A 9-year-old Kim Phúc (center) after her village was napalm bombed during the Vietnam War (the photographer drove her to the hospital and continued to visit her).

Nick Út, Corbis, AP

A 9-year-old Kim Phúc (center) after her village was napalm bombed during the Vietnam War (the photographer drove her to the hospital and continued to visit her).

A Napalm Survivor’s Story of Forgiveness

Kim Phúc Shares Her Story on January 19 at the Lobero

“Napalm is the most terrible pain you can imagine,” said Kim Phúc of the man-made incendiary used prevalently during the Vietnam War. Phúc knows of what she speaks. In 1972, a 9-year-old Phúc (pronounced “fuke,” as in “Luke”) was critically burned by the chemical when her village, Trang Bang, was mistakenly bombed by the South Vietnamese Air Force. AP photographer Nick Út was there and snapped the Pulitzer Prize-winning photo “The Girl in the Picture” of a naked Phúc, running down a road, screaming, trying to escape the fireball. She had torn off her burning clothes. Phúc survived despite her life-threatening injuries.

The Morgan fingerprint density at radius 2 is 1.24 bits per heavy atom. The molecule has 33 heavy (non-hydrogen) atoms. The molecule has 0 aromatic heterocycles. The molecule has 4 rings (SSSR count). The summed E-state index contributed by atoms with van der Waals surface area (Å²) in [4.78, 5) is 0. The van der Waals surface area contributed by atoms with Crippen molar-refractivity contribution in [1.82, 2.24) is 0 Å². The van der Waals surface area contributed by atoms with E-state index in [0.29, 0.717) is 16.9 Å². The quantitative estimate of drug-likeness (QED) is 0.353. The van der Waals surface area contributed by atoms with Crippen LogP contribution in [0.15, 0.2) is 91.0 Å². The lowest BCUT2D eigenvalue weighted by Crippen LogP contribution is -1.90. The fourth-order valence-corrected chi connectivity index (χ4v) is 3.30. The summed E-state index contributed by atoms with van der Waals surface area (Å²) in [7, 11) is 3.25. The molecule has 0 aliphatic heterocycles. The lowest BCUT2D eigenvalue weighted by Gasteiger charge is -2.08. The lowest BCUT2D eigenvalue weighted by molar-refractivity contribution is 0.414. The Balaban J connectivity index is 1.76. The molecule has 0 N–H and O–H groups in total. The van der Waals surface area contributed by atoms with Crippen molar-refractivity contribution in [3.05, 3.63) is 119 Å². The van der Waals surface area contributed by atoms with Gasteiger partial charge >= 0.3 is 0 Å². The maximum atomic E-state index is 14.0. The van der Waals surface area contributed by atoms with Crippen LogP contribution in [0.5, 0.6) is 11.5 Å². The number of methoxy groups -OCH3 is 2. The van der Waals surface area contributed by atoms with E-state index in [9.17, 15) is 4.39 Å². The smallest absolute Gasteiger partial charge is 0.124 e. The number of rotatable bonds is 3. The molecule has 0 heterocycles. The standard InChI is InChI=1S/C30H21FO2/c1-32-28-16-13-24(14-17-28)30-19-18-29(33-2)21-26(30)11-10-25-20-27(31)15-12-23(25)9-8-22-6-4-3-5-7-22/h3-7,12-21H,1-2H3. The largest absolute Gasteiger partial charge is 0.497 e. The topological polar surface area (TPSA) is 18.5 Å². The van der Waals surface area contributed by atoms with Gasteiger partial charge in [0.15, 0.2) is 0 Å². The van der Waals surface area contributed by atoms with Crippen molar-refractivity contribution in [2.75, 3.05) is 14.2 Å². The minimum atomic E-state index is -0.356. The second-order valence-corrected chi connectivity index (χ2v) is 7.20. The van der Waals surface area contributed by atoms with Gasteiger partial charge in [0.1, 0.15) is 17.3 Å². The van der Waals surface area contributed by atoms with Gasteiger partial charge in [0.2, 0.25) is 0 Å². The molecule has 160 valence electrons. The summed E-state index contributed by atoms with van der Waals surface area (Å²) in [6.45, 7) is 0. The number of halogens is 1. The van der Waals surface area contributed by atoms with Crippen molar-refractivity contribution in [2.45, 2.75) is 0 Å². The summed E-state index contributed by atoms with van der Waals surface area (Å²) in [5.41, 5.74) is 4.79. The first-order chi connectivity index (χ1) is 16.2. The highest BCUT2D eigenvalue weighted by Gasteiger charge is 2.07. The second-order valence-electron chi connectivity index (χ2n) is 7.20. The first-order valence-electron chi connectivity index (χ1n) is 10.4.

Now a Canadian citizen, Phúc has spent her adulthood aiding other child victims of war through her nonprofit, the Kim Foundation International (, which helps “heal the wounds suffered by innocent children” in strife-ridden countries and “restore hope and happiness to their lives, by providing much-needed medical and psychological assistance.” She is also an international speaker and a UNESCO Goodwill Ambassador for a Culture of Peace.

Santa Barbarans have the chance to hear Phúc’s story firsthand Thursday, January 19, when the international speaker comes to town for the event 40 Years of Forgiveness: A Conversation with Kim Phúc. The discussion will also include historical photos and clips from the 1996 documentary Kim’s Story: The Road from Vietnam. “Forgiveness made me free from hatred,” said Phúc. “I still have many scars on my body and severe pain most days, but my heart is cleansed. Napalm is very powerful, but faith, forgiveness, and love are much more powerful.”

The evening is a benefit for the Kim Foundation and the Friendship Fund (, which provides scholarships for students to learn and volunteer abroad with Friendship Tours World Travel, “educational tour and community-service program” for U.S. students and teachers in the countries of our former foes.


Kim Phúc will discuss 40 Years of Forgiveness on Thursday, January 19, at 7 p.m. at the Lobero Theatre (33 E. Canon Perdido St.). The event will be followed by a private reception with Phúc. For tickets, call (805) 963-0761 or visit

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